Movie Review

Movie reviewer Fletcher Powell shares his opinions on Hollywood's best efforts. Tune in every Thursday for the latest review.

The movie review can also be heard on iTunes. Listen or subscribe here.

Just four days into its release, Black Panther had grossed more than $426 million worldwide, and that’s before it’s even opened in China. Which means that other than maybe a Star Wars movie or two, this is basically the biggest opening for any movie ever. 

In August of 2015, a gunman attacked a train from Amsterdam to Paris. After short skirmishes with some passengers, his rifle jammed, and three Americans on the train overwhelmed the man and subdued him with the help of a couple of other passengers.

Roger Ebert often pointed out that the movies that made him cry weren’t the ones that were supposed to be sad, but rather those that showed the goodness that lies within people. I thought of this as my eyes got a bit teary while watching Call Me By Your Name, a Best Picture nominee, and the most humane and kind movie in a year that featured so many others filled with anxiety and darkness.

The director Ernst Lubitsch said, “Any good movie is filled with secrets. If a director doesn’t leave anything unsaid, it’s a lousy movie.” It’s a good bet, then, that Lubitsch would have loved Paul Thomas Anderson’s new film, Phantom Thread, where what’s left unsaid is weaponized and turned into the artillery of a smoldering power struggle.

We are—most of us—enchanted by fairy tales when we’re young. Stories of princesses and monsters, heroes and villains and magic. And then we grow up, and become cynical. These stories turn into just stories, they lose their ability to move us and amaze us and scare us.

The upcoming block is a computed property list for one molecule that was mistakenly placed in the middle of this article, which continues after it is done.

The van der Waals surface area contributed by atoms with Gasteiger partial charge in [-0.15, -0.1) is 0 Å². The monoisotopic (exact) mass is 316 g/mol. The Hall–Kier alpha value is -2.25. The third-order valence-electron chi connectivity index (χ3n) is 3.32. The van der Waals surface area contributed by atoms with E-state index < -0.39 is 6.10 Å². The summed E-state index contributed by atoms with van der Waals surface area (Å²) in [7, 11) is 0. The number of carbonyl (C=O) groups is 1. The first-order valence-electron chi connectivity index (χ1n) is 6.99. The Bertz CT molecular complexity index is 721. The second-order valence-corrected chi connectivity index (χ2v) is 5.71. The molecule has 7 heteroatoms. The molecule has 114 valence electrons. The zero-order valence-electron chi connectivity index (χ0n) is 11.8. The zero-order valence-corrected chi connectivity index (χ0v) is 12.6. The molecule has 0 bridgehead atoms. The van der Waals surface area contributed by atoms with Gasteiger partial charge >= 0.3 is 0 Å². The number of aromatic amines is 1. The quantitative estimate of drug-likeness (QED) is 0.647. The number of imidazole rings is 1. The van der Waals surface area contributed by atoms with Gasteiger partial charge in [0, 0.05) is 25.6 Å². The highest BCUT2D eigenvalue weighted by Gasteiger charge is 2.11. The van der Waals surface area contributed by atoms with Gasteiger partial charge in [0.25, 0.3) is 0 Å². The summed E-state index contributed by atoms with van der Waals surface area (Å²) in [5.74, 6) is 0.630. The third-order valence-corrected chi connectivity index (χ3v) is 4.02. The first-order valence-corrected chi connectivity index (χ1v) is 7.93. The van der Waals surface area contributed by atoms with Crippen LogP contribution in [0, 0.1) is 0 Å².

Steven Spielberg’s The Post seems specifically engineered to be the most Oscar bait-y of Oscar bait movies. Spielberg is arguably the most prominent director in the film industry, it features two of our biggest movie stars, Meryl Streep and Tom Hanks, and it deals in the grand themes that Spielberg so loves. Really, what could go wrong?

I doubt you can say much about Molly’s Game without talking about Aaron Sorkin. 

This review originally aired on September 14, 2017. It will be released on DVD next week.  

The humorist John Hodgman teaches us that nostalgia is a toxic impulse. He says the idea that things from our past are better than what we have now fuels the worst in contemporary culture. This doesn’t exactly capture the problems with the new adaptation of Stephen King’s It, but it gets close.

I’ve seen a lot of high-minded movies this year: A Ghost Story, Darren Aronofsky’s mother!... even Blade Runner 2049 dealt in some very lofty themes. So I decided to close out the year by going in the exact opposite direction—I decided it was time for Jumanji: Welcome to the Jungle.

If you’ve heard of Errol Morris, then you likely know that he’s one of the great documentarians of all time, and one of our greatest living filmmakers working in any genre.

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